Shadow over Warnock's joy


reports from Wembley

Huddersfield Town 2

Bristol Rovers 1

Huddersfield Town now possess a fitting stage to go with their spectacular new home, the First Division prize rapturously acclaimed yesterday thanks to a large helping hand from Andy Booth, their much-vaunted centre forward. Whether the name of Neil Warnock will remain fastened above the manager's door, however, is a conundrum not so easily solved.

Warnock is something of a play-off talisman. This was his third Wembley triumph and his achievements have not gone unnoticed among those clubs with a vacancy to fill. He says Huddersfield can only go forward now, but for him to stay in step depends on the outcome of today's meeting with the chairman, Terry Fisher.

The manager, who in successive years gave Notts County a promotion leg- up here, has been working without a contract and is disappointed at the reluctance so far to tie him down. "If it had been one of my players I would have locked him in the dressing room until he had signed," Warnock said. "Tonight I just want to enjoy the champagne, then I hope to hear certain things from the chairman. After that I will go away and think things over."

Warnock has had his differences, too, with an element of the Huddersfield support but as Chris Billy's winning goal 10 minutes from time brought an engrossing Second Division final to its climax, they were behind him all the way. At their fifth attempt Huddersfield had at last sampled Wembley success and the feeling was rather special.

It was Warnock who had played the decisive hand just as Bristol Rovers were wondering if their tidy, considered football was to meet its reward. Marcus Stewart, shooting from right to left, had just gone close. Earlier, Gareth Taylor had bungled a glorious opportunity when Stewart had seen a header come back to him off the bar, a moment that will haunt him for some time. Then Warnock sent on Iain Dunn and with his first touch the substitute crossed for Booth to set up Billy's winner. The aerial presence of the young England striker was something Rovers could not master all afternoon.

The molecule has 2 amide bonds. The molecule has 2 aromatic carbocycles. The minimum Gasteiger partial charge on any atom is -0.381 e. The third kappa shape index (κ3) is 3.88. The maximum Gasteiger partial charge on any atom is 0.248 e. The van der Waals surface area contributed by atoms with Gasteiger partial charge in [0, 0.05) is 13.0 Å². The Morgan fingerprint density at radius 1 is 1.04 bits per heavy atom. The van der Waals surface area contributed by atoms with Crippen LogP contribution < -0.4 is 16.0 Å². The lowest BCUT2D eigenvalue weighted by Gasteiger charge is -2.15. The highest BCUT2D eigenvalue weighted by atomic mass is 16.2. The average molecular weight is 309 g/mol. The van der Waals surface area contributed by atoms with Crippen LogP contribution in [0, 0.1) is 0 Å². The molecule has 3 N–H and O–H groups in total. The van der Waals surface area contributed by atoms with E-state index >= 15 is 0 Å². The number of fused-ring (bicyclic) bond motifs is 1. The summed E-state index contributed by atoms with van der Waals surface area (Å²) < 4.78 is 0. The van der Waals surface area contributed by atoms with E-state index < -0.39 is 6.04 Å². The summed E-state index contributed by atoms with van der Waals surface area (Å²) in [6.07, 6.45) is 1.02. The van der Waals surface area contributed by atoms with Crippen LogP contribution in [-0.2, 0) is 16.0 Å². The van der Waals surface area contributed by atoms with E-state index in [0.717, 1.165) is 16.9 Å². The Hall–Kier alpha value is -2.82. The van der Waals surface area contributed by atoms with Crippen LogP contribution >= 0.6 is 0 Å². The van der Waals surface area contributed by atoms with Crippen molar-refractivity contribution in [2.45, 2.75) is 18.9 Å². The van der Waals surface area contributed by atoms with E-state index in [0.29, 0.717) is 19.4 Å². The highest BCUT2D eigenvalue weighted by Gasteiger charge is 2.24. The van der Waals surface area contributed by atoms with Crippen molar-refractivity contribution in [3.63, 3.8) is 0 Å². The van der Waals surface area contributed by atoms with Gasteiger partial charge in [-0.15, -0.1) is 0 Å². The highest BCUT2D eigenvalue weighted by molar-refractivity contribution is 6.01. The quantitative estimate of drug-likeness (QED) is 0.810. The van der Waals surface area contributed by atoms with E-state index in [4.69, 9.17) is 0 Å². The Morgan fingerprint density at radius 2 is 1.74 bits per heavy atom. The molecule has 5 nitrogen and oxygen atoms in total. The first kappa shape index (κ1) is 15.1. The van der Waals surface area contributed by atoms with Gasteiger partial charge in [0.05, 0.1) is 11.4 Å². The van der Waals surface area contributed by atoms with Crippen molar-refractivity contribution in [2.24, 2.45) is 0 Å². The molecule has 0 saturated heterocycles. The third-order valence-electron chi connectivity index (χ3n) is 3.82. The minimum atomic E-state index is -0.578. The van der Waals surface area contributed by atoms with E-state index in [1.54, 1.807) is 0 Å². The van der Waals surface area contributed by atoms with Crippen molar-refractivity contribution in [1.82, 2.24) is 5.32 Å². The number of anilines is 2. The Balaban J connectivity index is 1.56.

It was Booth who had given the Yorkshire side the lead in first-half injury time after another bout of penalty area head tennis following Ronnie Jepson's centre. His 30th goal of a productive campaign was cancelled out within 68 seconds as Stewart, on the turn, angled the ball deftly away from Steve Francis. Right at the death he struck the crossbar a second time from 25 yards. Unlike on Saturday, his name was not to prove so favoured.

Huddersfield Town (4-4-2): Francis; Trevitt (Dyson, 56), Scully, Sinnott, Cowan; Billy, Bullock, Duxbury, Crosby (Dunn, 80); Booth, Jepson. Substitute not used: Blackwell (gk).

Bristol Rovers (4-4-2): Parkin; Pritchard, Clark, Tillson, Gurney; Sterling, Miller, Skinner, Channing (Archer, 84); Taylor (Browning, 80), Stewart. Substitute not used: Collett (gk).

Referee: C Wilkes (Gloucester).

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<b>Kathryn Williams</b>
When I was supporting Ray La Montagne I was six months pregnant. He had been touring for a year and he was exhausted and full of the cold. I was feeling motherly, so I would leave presents for him and his band: Tunnock's Tea Cakes, cold remedies and proper tea. Ray seemed painfully shy. He hardly spoke, hardly looked at you in the face. I felt like a dick speaking to him, but said "hi" every day. </p>
He was being courted by the same record company who had signed me and subsequently let me go, and I wanted him to know that there were people around who didn't want anything from him. At the Shepherds Bush Empire in London, on the last night of the tour, Ray stopped in his set to thank me for doing the support. He said I was a really good songwriter and people should buy my stuff. I was taken aback and felt emotionally overwhelmed. Later that year, just before I had my boy Louis, I was l asleep in bed with Radio 4 on when Louis moved around in my belly and woke me up. Ray was doing a session on the World Service. </p>
I really believe that Louis recognised the music from the tour, and when I gave birth to him at home I played Ray's record as something that he would recognise to come into the world with. </p>
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